In contrast, charitable corporations and enterprises have long been recognized as a vehicle for accomplishing social good.  These non-profit entities are by definition, however, generally prohibited from distributing profits to their members, officers, or directors.

The benefit company strikes a balance between those traditional entity structures that are either primarily concerned or fundamentally unconcerned with making money.  A benefit company must have publicly disclosed principles and goals of benefiting the community, but also may turn a profit for its owners while doing so.

Organization vs. Certification

First, some terms need to be defined.  Prior to Maryland in 2010, no state officially recognized benefit companies.  To fill this vacuum, the 501(c)(3) non-profit B Lab Company began providing certification as a “B Corporation” for an annual fee.   Akin to the more familiar LEED or Fair Trade labels, the Certified B Corporation label can offer certain marketing and branding benefits but does not have any legal force.  In fact, a company does not need to be officially organized as a benefit company to qualify for certification.  B Lab does, however, also offer certification in connection with providing the statutorily required Third-Party Standard, discussed below.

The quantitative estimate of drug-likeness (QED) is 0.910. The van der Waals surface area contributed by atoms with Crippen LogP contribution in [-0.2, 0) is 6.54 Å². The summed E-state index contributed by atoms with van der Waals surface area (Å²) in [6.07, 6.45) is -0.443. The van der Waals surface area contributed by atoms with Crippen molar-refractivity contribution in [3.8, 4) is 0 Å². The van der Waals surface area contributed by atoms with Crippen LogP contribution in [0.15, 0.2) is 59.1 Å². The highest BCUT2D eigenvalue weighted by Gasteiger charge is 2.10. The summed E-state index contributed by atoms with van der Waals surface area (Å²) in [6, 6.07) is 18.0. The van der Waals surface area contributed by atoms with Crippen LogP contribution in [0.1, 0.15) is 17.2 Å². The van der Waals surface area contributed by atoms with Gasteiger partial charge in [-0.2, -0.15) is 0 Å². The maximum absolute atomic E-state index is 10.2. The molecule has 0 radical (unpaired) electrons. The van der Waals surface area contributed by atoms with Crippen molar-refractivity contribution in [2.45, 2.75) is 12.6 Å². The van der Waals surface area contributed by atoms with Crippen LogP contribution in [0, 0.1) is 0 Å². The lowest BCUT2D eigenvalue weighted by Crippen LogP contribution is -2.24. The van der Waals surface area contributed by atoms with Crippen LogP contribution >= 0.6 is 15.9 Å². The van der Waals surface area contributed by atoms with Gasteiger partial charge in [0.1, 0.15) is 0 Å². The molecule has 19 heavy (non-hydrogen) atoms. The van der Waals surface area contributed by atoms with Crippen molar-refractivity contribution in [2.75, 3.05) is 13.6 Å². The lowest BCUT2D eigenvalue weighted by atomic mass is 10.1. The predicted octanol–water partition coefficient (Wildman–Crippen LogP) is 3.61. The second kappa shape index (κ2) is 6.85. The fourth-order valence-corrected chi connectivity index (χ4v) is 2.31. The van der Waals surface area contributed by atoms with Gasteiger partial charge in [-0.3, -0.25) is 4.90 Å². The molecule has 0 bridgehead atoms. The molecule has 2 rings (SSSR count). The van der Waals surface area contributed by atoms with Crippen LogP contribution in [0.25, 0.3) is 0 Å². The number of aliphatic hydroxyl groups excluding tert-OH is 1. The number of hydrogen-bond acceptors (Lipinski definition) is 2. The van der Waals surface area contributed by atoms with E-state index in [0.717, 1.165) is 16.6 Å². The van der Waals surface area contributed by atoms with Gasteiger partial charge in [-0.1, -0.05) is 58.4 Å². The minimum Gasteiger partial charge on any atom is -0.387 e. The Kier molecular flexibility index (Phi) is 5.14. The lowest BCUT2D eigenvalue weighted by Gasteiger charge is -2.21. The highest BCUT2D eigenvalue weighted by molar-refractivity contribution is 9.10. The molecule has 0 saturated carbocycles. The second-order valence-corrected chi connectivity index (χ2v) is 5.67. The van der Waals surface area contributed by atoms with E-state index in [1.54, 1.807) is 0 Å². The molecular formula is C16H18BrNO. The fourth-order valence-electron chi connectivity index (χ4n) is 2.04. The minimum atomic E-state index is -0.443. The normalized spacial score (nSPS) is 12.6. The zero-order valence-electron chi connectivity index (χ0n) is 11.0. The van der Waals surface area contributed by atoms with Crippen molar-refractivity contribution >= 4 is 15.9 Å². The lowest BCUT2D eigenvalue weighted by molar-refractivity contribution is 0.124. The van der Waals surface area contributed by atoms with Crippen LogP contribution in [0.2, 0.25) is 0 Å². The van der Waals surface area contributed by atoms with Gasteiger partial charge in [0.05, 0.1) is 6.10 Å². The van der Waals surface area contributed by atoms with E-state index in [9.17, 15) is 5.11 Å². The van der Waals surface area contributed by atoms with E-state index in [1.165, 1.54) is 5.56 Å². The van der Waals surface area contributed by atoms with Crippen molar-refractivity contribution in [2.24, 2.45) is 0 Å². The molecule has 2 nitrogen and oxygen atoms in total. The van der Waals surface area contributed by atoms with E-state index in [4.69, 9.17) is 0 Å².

On the other hand, organizing your company as a benefit company does have legal effect.  Organizing as a benefit company can only be accomplished via registration with a state that recognizes the benefit company form.  In Oregon, identifying your company as a benefit company is accomplished by including the necessary language in filings with the Secretary of State when the corporation or LLC is formed.  Legal registration as a benefit company offers management some protection from claims that they are failing to act in the best (profit) interests of other shareholders/members.  It also entails, however, a higher level of transparency and additional specific annual reporting requirements.

What do I need to do to run my business as a benefit company?

If you’re just starting out, the decision to become a benefit can be made when you first form the business.  Among other things, in order to register as a benefit company certain language must be included in an entity’s formation documents filed with the Oregon Secretary of State.  If you’ve already formed a company but are interested in operating as a benefit company, don’t worry—it’s not too late.  It is possible to convert your traditional corporation or LLC into a benefit company under Oregon law.

Beyond filing the necessary documents with the Secretary of State, in order to register as a benefit company, the business will need to lock down some guiding principles on how it intends to benefit the community and environment, and select a Third-Party Standard against which to measure its actual performance.  In addition to B Lab, there are a number of Third-Party Standard options to choose from.

While there are certainly many reasons to choose to organize a business as a benefit company, it is not right for everyone.  Karnopp Petersen LLP has a number of experienced business advisors that can assist in evaluating the pros and cons, including Ellen Grover who was a member of the Secretary of State’s Benefit Entity Legal Working Group responsible for developing the benefit company legislative concept.   If this is something that you are interested in for your company we would love to have the chance to discuss it with you in more detail to see if it is right for you.